Tag Archives: Natalie Portman

Orkney’s Skull Splitter & Thor

By Odin’s Beard! We’re back, Drinkers!

Sorry folks, I went to a screening of Anchorman last night night, so I’m feeling exclamatory.  But now that The Avengers has been out for some time, I figured this was an appropriately inopportune time to check out Marvel’s Avengers lead-up film Thor and Orkney’s Skull Splitter. So let’s get crackin’.

Let’s start with The God of Thunder. For an superhero action film, very little actually happens in Thor. An angsty, war-mongering and ravishingly handsome god disobeys his dad, gets cast out of Asgard, eats breakfast foods with Natalie Portman, fights a robot and then returns home a reformed hero. I’m actually impressed that they were able to drag it out to a 115 minute film. Part of that is due to director Kenneth Branagh’s (of Much Ado About Nothing fame) sweeping, operatic vision. The visual splendor of Asgard and its clothes ate a decent amount of screen time. And while the movie looks pretty, the acting is pretty stiff. But I guess that’s to be expected when half of your cast are gods from another region of space.

It’s not even fair.

Tom Hiddleston (Loki) does manage to steal every scene he is in by injecting true passion and rage into his character. For me, he was the real highlight of the film, a sentiment echoed by many viewers of The Avengers. And Natalie Portman also manages to stand out as well by simply being a fantastic actress and really good-looking. Unfortunately, they are exceptions to the rule. Our protagonist Thor, played by the inhumanly attractive Chris Hemsworth, manages to undergo a complete character transformation in about five minutes with little explanation. Apparently he and Natalie Portman fall in love but that’s more of a statement of fact rather than the conclusion to a meaningful character dynamic. Also, for no other reason than the studio wanting some explosions, a robot destroys a small town. That’s not even related to acting quality, but I wanted to point it out. Overall, I found this movie to be honestly be quite shallow. What I mean is that the film remains entirely on its surface. The narrative can be condensed into about 15 minutes and all of the actors seem to just be floating through it. When the credits began to roll at the film’s conclusion, I truly found myself wondering what had just happened. I actually thought that there might be more as I never felt that the stakes were particularly high. Not to be an Earth-elitist, but shouldn’t the fate of the planet be on the line? So Loki might have destroyed a nasty ice planet and illegitimately seized control of Asgard, but what does that mean to me? To us as silly mortals?  If you want another opinion on this film, and the other Avengers films, I suggest you head over to We Recycle Movies, where my friend Anne does a great job of breaking down the whole series in a way more befitting our film degrees.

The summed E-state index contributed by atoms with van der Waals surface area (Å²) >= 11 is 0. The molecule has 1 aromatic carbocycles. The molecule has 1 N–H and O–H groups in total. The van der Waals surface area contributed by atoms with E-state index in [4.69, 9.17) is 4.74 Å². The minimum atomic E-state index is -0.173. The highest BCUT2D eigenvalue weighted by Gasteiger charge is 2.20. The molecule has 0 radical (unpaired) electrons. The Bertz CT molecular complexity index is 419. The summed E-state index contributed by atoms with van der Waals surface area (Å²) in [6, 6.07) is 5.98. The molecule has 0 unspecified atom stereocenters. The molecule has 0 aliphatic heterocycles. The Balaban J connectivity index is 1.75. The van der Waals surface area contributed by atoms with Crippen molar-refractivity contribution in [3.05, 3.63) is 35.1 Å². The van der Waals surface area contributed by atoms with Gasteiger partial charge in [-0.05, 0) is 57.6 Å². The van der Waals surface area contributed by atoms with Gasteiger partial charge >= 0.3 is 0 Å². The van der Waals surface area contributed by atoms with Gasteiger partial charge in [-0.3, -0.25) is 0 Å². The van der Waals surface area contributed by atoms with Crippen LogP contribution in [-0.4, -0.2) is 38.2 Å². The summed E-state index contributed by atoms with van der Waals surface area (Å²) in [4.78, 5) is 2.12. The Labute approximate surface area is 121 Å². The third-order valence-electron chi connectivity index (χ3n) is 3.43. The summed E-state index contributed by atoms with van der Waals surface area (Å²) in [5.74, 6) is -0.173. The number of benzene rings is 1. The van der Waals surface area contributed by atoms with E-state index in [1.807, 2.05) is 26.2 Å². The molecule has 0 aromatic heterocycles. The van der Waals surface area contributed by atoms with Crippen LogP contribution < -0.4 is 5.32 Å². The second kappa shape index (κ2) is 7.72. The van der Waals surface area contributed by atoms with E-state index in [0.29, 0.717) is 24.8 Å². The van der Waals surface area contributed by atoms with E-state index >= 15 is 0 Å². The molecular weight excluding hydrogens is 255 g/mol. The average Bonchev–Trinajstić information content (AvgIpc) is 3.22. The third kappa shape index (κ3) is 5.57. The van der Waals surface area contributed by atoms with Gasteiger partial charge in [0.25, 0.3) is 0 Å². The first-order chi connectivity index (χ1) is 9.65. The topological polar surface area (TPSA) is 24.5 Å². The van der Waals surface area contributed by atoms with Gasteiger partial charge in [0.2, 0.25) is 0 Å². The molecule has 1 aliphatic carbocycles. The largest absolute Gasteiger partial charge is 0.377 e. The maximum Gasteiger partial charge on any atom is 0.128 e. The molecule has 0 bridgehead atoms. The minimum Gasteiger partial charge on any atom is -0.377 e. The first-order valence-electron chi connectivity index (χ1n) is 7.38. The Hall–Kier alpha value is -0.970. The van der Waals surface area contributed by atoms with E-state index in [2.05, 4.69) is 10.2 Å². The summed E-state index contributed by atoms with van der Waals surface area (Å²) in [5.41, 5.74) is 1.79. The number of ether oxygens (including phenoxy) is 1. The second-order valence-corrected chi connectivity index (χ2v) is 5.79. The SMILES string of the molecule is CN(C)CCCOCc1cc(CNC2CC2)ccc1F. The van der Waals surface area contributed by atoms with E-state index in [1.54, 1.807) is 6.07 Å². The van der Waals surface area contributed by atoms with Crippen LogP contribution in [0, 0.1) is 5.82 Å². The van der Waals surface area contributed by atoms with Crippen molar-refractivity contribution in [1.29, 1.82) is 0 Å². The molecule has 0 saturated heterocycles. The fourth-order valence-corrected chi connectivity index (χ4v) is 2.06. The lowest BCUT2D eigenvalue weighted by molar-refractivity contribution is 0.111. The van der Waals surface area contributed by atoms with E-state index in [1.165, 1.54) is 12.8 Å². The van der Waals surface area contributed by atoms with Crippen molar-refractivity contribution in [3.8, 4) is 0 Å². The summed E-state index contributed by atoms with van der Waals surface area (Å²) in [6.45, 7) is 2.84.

But in an effort to prove that I have actually studied film, I do want to point out the use of canted (Dutch) angles in this film. Those are the shots where everything seems to be leaning to the side. While, at times, they do appropriately reflect the unbalanced scenario of our protagonist, I found the visual trick to be overused and occasionally unnecessary. Okay, I’m done.

Forged in Fire and Plaid, love is born between god and mortal.

And our Skull Splitter? (Yes, I know Thor has a hammer, not an axe, but you get the connection.) This UK brewed, Viking-inspired brew is actually far more subtle than a blow to the head. According to BeerAdvocate, this dark copper beer is classified as a Scotch Ale, meaning that it has a smooth mouthfeel despite its high ABV. And I think I have to agree. At no point did I feel this beer’s 8.5%. Rather, I got a smooth drink with some earthy, fruity malt flavor. I actually didn’t know what to expect from the Skull Splitter. With a name like that, I figured it would be knock me around a bit with big, robust flavor and overpowering booziness, but neither was the case. Instead, I found this beer to be smooth, relaxed and very easy to enjoy. Not sure how common this beer is here in the States, but if you come across it, I’d suggest grabbing a bottle or two.

And so, by the Hammer of Thor, I declare this 47th BAAM review to be complete! We had  fairly shallow movie with a surprisingly deep beer. The movie left me wanting for something more. More character, more action, more explanation; but fortunately this tasty beer helped carry me through the film and made the evening fairly enjoyable.

There’s only two more reviews to go before we hit our 50th. Coincidentally, the 50th review will match up perfectly with our one year anniversary here at beer and a movie. I’ve got some good movies and beers lined up, so stayed tuned. But until then, keep drinking my friends.